One of the largest producers of clay jars or amphoras, known in Spain as “Tinajas”, is Villarrobledo, where the artisans worked so hard on unique pieces that could reach four meters height and which have served for centuries to preserve the naturalness and authenticity of the wine.

Land of vineyards and amphora artisans, the people of La Mancha take advantage of everything that the land has to offer, from the vine to the mud.


The Orozco family

The Orozco’s ceramic workshop is located in the heart of Villarrobledo, a family with artisan tradition that has been in the trade for six generations: José Gómez Orozco named the business, giving it his surname.

At 84 years old, Tomas Gómez, retired, has passed the legacy on to his daughter, Maribel Gómez. “The process is long and very laborious, which requires great expertise in all its stages,” as they claim.


In their workshop, it is merged the modernity that the 21st century demands with tradition, in order to manufacture “tinajas”, requested by wine cellars, or small decorative items (currently they can bake pieces of up to 160 cm in their oven, which reaches 800 degrees with up to one meter of flame).

In the process, they also have to take into account the characteristics of the climate (better in winter).

The potter Tomás Gómez is carried away by the memories of his small and austere old workshop, times in which “the days were harder” and “the pottery was well-known, when it was a work admired by the rest of the neighbors.”

For Tomas, pottery is passion, art and effort. However, the business did not always go well, as Gómez knows well, like in 1963 when the business drastically dropped due to the entry of cement into the market.

In the Orozco workshop there are exclusive pieces which the family has created with their own hands, thanks to the family legacy and the vocation caused by working the mud. You can find there “tinajas with net”.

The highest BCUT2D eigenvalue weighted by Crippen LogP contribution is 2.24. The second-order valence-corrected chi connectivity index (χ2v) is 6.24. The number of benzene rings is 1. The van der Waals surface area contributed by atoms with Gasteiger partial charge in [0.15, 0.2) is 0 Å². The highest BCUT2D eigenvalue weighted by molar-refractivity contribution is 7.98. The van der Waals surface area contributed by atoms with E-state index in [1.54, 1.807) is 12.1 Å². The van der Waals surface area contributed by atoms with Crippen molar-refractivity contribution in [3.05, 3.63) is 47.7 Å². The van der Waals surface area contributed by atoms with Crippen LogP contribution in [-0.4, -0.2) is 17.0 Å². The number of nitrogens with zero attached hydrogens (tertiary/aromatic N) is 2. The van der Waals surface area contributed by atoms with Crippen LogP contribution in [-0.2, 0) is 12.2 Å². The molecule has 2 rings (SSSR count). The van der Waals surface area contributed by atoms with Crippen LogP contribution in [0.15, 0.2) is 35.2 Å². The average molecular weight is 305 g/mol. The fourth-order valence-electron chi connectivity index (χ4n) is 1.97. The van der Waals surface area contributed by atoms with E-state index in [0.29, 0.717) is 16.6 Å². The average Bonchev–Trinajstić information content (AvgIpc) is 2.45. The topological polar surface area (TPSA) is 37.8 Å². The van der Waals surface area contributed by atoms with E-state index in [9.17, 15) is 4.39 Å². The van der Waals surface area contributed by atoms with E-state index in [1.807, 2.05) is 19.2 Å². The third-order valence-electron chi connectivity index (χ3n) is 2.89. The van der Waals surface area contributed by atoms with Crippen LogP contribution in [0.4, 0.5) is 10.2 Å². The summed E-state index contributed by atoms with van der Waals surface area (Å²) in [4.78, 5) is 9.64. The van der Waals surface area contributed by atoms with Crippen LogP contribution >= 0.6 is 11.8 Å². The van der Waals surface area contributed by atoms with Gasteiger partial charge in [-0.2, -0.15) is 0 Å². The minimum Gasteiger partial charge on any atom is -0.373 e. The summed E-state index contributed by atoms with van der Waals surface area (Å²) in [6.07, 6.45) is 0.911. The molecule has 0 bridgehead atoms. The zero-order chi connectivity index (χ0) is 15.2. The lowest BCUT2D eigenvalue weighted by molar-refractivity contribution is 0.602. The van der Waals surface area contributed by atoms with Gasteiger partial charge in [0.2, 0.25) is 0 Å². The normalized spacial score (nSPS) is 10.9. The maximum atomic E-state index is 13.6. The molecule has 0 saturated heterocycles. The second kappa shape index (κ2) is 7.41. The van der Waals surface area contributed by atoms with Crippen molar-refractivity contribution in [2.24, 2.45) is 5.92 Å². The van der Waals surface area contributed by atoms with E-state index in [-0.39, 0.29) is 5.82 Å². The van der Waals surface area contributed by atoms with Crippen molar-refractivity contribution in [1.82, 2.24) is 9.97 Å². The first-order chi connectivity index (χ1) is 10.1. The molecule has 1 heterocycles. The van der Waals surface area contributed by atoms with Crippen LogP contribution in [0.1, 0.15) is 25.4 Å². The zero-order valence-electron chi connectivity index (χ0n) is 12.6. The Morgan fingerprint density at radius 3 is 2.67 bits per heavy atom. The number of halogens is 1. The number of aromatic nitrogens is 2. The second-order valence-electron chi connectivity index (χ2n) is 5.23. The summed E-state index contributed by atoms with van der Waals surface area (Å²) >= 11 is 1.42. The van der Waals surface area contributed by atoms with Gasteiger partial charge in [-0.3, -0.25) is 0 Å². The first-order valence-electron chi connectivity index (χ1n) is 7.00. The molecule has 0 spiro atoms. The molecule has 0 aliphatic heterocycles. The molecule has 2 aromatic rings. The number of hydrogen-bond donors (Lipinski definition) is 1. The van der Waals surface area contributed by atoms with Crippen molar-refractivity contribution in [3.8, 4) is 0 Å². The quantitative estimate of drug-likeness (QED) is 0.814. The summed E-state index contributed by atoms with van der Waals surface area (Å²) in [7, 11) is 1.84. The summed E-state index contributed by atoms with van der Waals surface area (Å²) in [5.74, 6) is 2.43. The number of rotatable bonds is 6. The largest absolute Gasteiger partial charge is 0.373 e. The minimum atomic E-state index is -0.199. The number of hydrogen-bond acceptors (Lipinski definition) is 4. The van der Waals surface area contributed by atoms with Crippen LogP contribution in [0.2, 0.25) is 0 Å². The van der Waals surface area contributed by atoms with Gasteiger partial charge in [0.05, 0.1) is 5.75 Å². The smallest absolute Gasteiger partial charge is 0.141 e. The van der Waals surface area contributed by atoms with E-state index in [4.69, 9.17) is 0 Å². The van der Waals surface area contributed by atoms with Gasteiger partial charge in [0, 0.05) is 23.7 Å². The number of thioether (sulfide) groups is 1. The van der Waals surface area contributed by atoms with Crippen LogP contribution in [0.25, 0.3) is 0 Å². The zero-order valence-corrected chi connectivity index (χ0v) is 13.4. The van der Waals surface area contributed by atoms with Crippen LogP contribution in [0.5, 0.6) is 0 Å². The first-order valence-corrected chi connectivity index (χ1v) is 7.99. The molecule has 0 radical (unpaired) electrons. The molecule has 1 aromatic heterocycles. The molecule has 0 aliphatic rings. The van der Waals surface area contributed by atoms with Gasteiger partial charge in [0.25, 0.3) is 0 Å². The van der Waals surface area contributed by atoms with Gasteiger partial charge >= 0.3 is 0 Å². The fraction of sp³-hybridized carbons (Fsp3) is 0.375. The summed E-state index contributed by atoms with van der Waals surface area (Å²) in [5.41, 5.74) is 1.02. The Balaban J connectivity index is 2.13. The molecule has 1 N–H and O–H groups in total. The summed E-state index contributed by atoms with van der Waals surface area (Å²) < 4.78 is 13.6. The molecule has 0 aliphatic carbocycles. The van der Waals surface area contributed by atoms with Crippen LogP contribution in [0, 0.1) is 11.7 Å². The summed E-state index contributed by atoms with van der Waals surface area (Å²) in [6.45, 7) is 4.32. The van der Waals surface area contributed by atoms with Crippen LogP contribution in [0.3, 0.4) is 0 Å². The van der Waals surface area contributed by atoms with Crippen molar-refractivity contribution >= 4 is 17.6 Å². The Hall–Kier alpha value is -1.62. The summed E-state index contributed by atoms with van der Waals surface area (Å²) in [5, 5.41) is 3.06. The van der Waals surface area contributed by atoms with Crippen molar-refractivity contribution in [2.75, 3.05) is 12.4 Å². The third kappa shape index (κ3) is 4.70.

These, in the words of Maribel Gómez, were made with a clay mesh which allowed the exit of water but not the entry of polluting agents. That peculiarity made them perfect for those women and men who worked from sunrise to sunset in the fields.

The question here is, why are the Villarrobledo “tinajas” synonymous with quality? The answer is simpler than one could expect: because of the clay, a fundamental element in the conservation of wine.

Maribel Gómez, al frente de la familia de Villarrobledo Orozco
Maribel Gómez, in charge of the Villarrobledo Orozco family

It allows the micro-oxygenation and keeps the wine at a constant temperature, protecting its purest essence.

Tinajas craft with its own museum

Very close to the workshop there is a museum that shows the job and enhance and its art and its importance in the economy Villarrobledo.

As the promoter of local tourism María José Torres explains, the museum’s target is that “people can come to know, discover, value and learn the secrets of our most relevant artisan tradition, in a direct and participatory way”

Ana J. Torres, promotora de Turismo en Villarrobledo en el Museo
Ana J. Torres, promoter of Tourism in Villarrobledo at the Museum

In the journey through the “tinajas” world, the eye immediately captures the greatest peculiarity of the elaboration process: the kneading of the clay with the feet. This technique, in Torres’s words, “helps to soften the clay for its later manipulation with hands”. The rest of museum areas are focused on the cooking phase of the amphoras, being able to enter into the pot. The visit also includes photographs, graphic panels and other supports that review the most important data of the “tinajas” business.


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